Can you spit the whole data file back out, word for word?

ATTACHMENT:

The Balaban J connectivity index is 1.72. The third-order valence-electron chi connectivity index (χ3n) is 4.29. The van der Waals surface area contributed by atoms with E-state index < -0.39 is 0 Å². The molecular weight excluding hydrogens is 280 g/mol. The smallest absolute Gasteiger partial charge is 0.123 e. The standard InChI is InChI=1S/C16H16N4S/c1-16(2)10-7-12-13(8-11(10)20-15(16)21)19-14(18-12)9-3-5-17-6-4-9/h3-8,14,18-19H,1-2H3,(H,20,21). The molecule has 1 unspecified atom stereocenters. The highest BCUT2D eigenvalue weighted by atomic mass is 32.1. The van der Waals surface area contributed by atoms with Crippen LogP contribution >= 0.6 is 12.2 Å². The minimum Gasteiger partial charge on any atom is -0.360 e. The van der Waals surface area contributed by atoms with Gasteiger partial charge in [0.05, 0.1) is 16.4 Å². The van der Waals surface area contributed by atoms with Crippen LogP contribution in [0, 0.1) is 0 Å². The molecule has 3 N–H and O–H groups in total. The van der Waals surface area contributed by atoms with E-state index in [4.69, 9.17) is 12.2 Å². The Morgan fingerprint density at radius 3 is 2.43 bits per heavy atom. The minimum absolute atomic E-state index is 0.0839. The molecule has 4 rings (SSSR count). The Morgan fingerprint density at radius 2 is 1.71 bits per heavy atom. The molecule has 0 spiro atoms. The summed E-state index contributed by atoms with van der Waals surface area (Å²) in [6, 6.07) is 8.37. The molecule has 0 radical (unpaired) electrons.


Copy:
The Balaban J connectivity index is 1.72. The third-order valence-electron chi connectivity index (χ3n) is 4.29. The van der Waals surface area contributed by atoms with E-state index < -0.39 is 0 Å². The molecular weight excluding hydrogens is 280 g/mol. The smallest absolute Gasteiger partial charge is 0.123 e. The standard InChI is InChI=1S/C16H16N4S/c1-16(2)10-7-12-13(8-11(10)20-15(16)21)19-14(18-12)9-3-5-17-6-4-9/h3-8,14,18-19H,1-2H3,(H,20,21). The molecule has 1 unspecified atom stereocenters. The highest BCUT2D eigenvalue weighted by atomic mass is 32.1. The van der Waals surface area contributed by atoms with Crippen LogP contribution >= 0.6 is 12.2 Å². The minimum Gasteiger partial charge on any atom is -0.360 e. The van der Waals surface area contributed by atoms with Gasteiger partial charge in [0.05, 0.1) is 16.4 Å². The van der Waals surface area contributed by atoms with Crippen LogP contribution in [0, 0.1) is 0 Å². The molecule has 3 N–H and O–H groups in total. The van der Waals surface area contributed by atoms with E-state index in [4.69, 9.17) is 12.2 Å². The Morgan fingerprint density at radius 3 is 2.43 bits per heavy atom. The minimum absolute atomic E-state index is 0.0839. The molecule has 4 rings (SSSR count). The Morgan fingerprint density at radius 2 is 1.71 bits per heavy atom. The molecule has 0 spiro atoms. The summed E-state index contributed by atoms with van der Waals surface area (Å²) in [6, 6.07) is 8.37. The molecule has 0 radical (unpaired) electrons.